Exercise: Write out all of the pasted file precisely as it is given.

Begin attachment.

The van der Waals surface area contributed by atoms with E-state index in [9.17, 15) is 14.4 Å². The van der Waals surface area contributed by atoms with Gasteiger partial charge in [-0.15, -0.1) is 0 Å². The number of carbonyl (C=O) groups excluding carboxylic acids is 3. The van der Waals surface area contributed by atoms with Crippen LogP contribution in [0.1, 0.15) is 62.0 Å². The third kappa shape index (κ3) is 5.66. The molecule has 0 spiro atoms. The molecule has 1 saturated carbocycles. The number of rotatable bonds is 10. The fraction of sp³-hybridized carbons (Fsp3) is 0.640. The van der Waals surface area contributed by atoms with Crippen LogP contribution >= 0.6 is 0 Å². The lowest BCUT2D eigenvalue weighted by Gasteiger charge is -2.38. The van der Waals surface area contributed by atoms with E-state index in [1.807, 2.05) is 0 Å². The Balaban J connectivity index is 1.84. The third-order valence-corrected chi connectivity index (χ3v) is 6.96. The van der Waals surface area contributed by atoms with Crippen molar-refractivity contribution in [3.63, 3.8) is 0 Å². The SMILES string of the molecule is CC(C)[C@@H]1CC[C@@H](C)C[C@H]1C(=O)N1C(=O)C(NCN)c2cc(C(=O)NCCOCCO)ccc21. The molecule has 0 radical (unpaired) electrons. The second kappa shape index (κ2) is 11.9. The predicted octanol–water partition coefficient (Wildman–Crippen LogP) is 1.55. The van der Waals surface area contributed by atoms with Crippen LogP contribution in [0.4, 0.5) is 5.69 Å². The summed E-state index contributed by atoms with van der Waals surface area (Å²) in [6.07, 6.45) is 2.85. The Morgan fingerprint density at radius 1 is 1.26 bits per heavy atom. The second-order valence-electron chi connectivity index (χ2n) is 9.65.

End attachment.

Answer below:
The van der Waals surface area contributed by atoms with E-state index in [9.17, 15) is 14.4 Å². The van der Waals surface area contributed by atoms with Gasteiger partial charge in [-0.15, -0.1) is 0 Å². The number of carbonyl (C=O) groups excluding carboxylic acids is 3. The van der Waals surface area contributed by atoms with Crippen LogP contribution in [0.1, 0.15) is 62.0 Å². The third kappa shape index (κ3) is 5.66. The molecule has 0 spiro atoms. The molecule has 1 saturated carbocycles. The number of rotatable bonds is 10. The fraction of sp³-hybridized carbons (Fsp3) is 0.640. The van der Waals surface area contributed by atoms with Crippen LogP contribution >= 0.6 is 0 Å². The lowest BCUT2D eigenvalue weighted by Gasteiger charge is -2.38. The van der Waals surface area contributed by atoms with E-state index in [1.807, 2.05) is 0 Å². The Balaban J connectivity index is 1.84. The third-order valence-corrected chi connectivity index (χ3v) is 6.96. The van der Waals surface area contributed by atoms with Crippen molar-refractivity contribution in [3.63, 3.8) is 0 Å². The SMILES string of the molecule is CC(C)[C@@H]1CC[C@@H](C)C[C@H]1C(=O)N1C(=O)C(NCN)c2cc(C(=O)NCCOCCO)ccc21. The molecule has 0 radical (unpaired) electrons. The second kappa shape index (κ2) is 11.9. The predicted octanol–water partition coefficient (Wildman–Crippen LogP) is 1.55. The van der Waals surface area contributed by atoms with Crippen LogP contribution in [0.4, 0.5) is 5.69 Å². The summed E-state index contributed by atoms with van der Waals surface area (Å²) in [6.07, 6.45) is 2.85. The Morgan fingerprint density at radius 1 is 1.26 bits per heavy atom. The second-order valence-electron chi connectivity index (χ2n) is 9.65.